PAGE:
Posted by: carolannwilliams | October 18, 2009

Outlines and French Scenes

In the world of drama there’s what known as the French scene. French scenes are determined by the number of people on stage. For example: John and Mary are together; that’s a scene. Bob walks in; that’s the next scene. Mary and Bob leave. John is alone; that’s the next scene.  Now what’s important about these scenes is that the dynamic, the interaction between the characters, has to change with the change of players. And all interactions must advance the action. In other words, they must advance the plot.

Am I suggesting you outline a whole novel in this way? My answer is, yes. It’s what I’ve finally forced myself to do with my middle-grade novel and, lo and behold, the rambling plot that I’ve been fiddling with for years is pulling into shape. It’s a laborious process but I’ve got a clearer, cleaner shape unfolding before me. I also know my characters better than ever. As a matter of fact, they’re changing, and the plot is changing, and when I’m done I think I’ll have a much more interesting story than the one I first envisioned. That’s when I’ll start to write.

Posted by: carolannwilliams | October 17, 2009


Oh my gosh, I haven’t posted in what, a week? New puppy is to blame. We’re in heaven here but it’s the typical new-baby-sleep-deprivation routine and a great deal of pandemonium with the cats. Unless the puppy is in his crate we have to stand guard. One cat is finally adjusting but the other is becoming downright predatory. The vet says to give him a little more time. Then, if he doesn’t calm down she’ll put him on Prozac.  Prozac?! Way to go! Can I have some too?!

Posted by: carolannwilliams | October 10, 2009


I’ve found another wonderful resource for writers of all stripes. The online publication Narrative Magazine ( is a gold mine. It includes fiction, poetry, graphic stories, non-fiction, interviews, writing advice, and much much more. The writers are famous, new, and the classic greats. The magazine takes all submissions and they have a batch of contests. There’s a $20 charge per submission, but it’s worth it. This is a great publication and deserves support. Plus, I had some questions and e-mailed them and got a personal response within the hour. I then e-mailed back another question as a reply and got an immediate response. Remarkable! In addition, once you’ve paid for your submission you receive a free three-month subscription to Narrative Backstage, which is so good I just might pay to subscribe after my three months are up. Check it out.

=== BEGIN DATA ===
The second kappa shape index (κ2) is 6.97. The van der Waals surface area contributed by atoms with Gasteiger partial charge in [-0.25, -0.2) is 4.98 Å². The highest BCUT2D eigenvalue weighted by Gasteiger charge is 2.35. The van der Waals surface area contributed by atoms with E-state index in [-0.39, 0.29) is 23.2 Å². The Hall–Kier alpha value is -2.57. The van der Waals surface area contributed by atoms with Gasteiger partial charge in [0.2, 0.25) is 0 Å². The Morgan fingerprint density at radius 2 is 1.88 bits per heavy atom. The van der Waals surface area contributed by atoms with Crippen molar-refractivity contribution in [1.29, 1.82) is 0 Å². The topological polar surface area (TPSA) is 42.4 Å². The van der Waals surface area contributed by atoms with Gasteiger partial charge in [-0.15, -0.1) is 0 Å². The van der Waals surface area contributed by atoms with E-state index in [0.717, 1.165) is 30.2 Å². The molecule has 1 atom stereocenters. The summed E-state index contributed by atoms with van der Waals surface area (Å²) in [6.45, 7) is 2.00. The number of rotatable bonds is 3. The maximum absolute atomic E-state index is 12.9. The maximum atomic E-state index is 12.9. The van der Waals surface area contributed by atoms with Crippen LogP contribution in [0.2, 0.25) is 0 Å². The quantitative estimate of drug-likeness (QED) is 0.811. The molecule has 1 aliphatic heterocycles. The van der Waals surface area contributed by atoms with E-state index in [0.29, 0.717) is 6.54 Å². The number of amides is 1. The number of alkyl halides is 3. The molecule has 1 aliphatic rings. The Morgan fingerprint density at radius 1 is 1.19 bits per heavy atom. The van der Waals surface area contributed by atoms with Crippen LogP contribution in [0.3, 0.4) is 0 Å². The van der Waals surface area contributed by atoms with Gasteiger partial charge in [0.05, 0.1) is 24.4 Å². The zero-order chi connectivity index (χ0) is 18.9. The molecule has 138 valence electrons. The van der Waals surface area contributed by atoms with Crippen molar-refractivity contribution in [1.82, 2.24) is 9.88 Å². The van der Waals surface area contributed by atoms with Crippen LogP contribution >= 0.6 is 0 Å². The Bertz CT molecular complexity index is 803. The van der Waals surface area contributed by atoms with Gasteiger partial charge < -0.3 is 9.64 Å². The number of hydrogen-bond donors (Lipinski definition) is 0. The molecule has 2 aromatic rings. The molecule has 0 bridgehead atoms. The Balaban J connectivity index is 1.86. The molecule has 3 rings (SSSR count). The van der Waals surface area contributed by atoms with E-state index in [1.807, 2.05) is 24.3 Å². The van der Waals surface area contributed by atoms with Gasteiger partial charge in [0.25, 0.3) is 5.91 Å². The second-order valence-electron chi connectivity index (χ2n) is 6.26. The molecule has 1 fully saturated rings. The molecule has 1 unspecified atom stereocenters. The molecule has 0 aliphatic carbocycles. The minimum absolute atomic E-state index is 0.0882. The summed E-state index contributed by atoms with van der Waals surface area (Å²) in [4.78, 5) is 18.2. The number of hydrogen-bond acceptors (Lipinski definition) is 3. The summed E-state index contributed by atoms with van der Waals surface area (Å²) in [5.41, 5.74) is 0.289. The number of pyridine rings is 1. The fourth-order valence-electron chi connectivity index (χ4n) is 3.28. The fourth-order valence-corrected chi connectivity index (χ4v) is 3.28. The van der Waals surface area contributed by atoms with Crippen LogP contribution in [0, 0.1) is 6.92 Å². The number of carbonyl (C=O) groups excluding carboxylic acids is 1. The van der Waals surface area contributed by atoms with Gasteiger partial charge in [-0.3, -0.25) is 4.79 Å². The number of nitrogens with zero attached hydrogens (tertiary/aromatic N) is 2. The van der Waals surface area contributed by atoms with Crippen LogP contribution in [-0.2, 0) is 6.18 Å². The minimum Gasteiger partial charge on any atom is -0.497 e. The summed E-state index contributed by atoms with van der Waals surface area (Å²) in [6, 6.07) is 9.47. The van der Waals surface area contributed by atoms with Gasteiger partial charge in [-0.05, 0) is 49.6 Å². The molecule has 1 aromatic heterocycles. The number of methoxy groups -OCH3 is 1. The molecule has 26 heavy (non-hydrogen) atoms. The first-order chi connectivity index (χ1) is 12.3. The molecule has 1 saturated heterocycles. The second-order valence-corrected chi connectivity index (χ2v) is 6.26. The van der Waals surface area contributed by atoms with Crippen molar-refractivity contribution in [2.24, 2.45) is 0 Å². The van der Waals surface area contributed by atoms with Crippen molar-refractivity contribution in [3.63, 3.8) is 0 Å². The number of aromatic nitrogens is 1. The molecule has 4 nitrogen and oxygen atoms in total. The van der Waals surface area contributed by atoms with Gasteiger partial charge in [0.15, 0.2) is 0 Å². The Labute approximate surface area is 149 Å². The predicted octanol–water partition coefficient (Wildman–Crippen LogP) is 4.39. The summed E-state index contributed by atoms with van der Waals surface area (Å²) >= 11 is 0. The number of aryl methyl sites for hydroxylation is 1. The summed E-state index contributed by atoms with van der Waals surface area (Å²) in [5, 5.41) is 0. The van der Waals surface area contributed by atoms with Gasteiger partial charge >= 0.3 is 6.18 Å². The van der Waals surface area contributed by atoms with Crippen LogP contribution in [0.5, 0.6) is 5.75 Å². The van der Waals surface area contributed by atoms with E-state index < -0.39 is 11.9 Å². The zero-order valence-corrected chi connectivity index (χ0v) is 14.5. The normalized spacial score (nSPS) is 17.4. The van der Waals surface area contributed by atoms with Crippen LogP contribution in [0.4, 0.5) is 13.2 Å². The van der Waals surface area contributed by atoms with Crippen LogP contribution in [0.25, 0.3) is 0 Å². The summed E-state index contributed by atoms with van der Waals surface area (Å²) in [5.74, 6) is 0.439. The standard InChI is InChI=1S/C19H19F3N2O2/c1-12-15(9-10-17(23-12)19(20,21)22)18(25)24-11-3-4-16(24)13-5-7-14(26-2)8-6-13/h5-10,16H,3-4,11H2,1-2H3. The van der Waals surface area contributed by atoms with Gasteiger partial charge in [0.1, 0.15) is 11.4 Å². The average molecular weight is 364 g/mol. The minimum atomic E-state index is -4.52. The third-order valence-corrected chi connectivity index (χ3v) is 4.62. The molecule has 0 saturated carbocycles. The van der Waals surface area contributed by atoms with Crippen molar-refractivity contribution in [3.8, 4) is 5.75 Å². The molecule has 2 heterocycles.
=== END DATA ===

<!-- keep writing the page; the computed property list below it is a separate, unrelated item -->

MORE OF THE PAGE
Posted by: carolannwilliams | October 9, 2009

Marketing Children’s Books

Marketing is not my specialty but I’ve run across a great source of info. When you buy the 2010 Children’s Writer’s & Illustrator’s Market, published by Writer’s Digest Books, you’ll get a code for a free subscription to their online database and daily newsletter. The newsletter provides up to the minute info on editors, agents, and more. The code will also get you a downloadable 62-page book chock full of other kinds of nitty-gritty information useful to writers. Though the 2010 Market is a bit pricey — $29.99 — in and of itself it’s a good resource, and the additional perk of the newsletter and book (usually $15) makes it well worth the cost. Not to mention, you’ll have full access to the website, which is a subscription-only affair.

Posted by: carolannwilliams | October 8, 2009

Plot: To Outline or Not to Outline?

After writing up the non-plot of Henrietta’s Lucky Day yesterday I realized just how helpful outlines can be. I’d basically put the action in a nutshell and discovered there was no nut! With that revelation I turned to a middle-grade novel I’ve been tinkering with (oh, I do a lot of tinkering) and wrote it out, scene by scene — no dialogue, no description, and just the characterization necessary to propel the action. Wow. What I learned. I now have a story.

Outlines are hard. They force you to focus on the structural basics. I tend to get lost in playing with the words. But if you write the book without the fun stuff, you’ll have the shape you need to build on. Structure = the bones of a story. Once you’ve got that there’s no worry or struggle about what happens next. You can go to town, fleshing it out with abandon.

The first draft of my middle-grade outline is 15 scenes. I will now break those down even further, adding notes about the characters’ motivations and emotions. When I am satisfied that I have the whole novel in front of me and that the arc is there (see previous posts on story structure/the arc of a story) and that the scenes are in their proper place within the arc, I’ll start writing. That’s when I’ll find the characters’ voices, and my voice, and the fun will begin.